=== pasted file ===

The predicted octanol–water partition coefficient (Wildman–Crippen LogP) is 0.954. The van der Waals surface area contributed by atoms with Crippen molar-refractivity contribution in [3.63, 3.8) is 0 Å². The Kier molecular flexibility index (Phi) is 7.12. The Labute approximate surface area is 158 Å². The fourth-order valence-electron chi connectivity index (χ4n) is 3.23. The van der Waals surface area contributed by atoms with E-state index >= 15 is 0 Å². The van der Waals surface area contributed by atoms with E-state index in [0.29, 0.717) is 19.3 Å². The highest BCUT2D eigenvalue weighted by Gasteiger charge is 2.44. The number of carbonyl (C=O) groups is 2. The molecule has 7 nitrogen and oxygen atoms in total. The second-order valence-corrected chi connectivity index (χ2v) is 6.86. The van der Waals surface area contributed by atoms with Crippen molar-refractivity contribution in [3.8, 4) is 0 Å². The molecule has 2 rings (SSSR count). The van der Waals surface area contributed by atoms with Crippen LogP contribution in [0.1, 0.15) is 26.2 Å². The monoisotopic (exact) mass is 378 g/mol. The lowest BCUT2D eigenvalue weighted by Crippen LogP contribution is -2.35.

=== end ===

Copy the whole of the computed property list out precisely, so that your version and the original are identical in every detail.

The predicted octanol–water partition coefficient (Wildman–Crippen LogP) is 0.954. The van der Waals surface area contributed by atoms with Crippen molar-refractivity contribution in [3.63, 3.8) is 0 Å². The Kier molecular flexibility index (Phi) is 7.12. The Labute approximate surface area is 158 Å². The fourth-order valence-electron chi connectivity index (χ4n) is 3.23. The van der Waals surface area contributed by atoms with E-state index >= 15 is 0 Å². The van der Waals surface area contributed by atoms with E-state index in [0.29, 0.717) is 19.3 Å². The highest BCUT2D eigenvalue weighted by Gasteiger charge is 2.44. The number of carbonyl (C=O) groups is 2. The molecule has 7 nitrogen and oxygen atoms in total. The second-order valence-corrected chi connectivity index (χ2v) is 6.86. The van der Waals surface area contributed by atoms with Crippen molar-refractivity contribution in [3.8, 4) is 0 Å². The molecule has 2 rings (SSSR count). The van der Waals surface area contributed by atoms with Crippen LogP contribution in [0.1, 0.15) is 26.2 Å². The monoisotopic (exact) mass is 378 g/mol. The lowest BCUT2D eigenvalue weighted by Crippen LogP contribution is -2.35.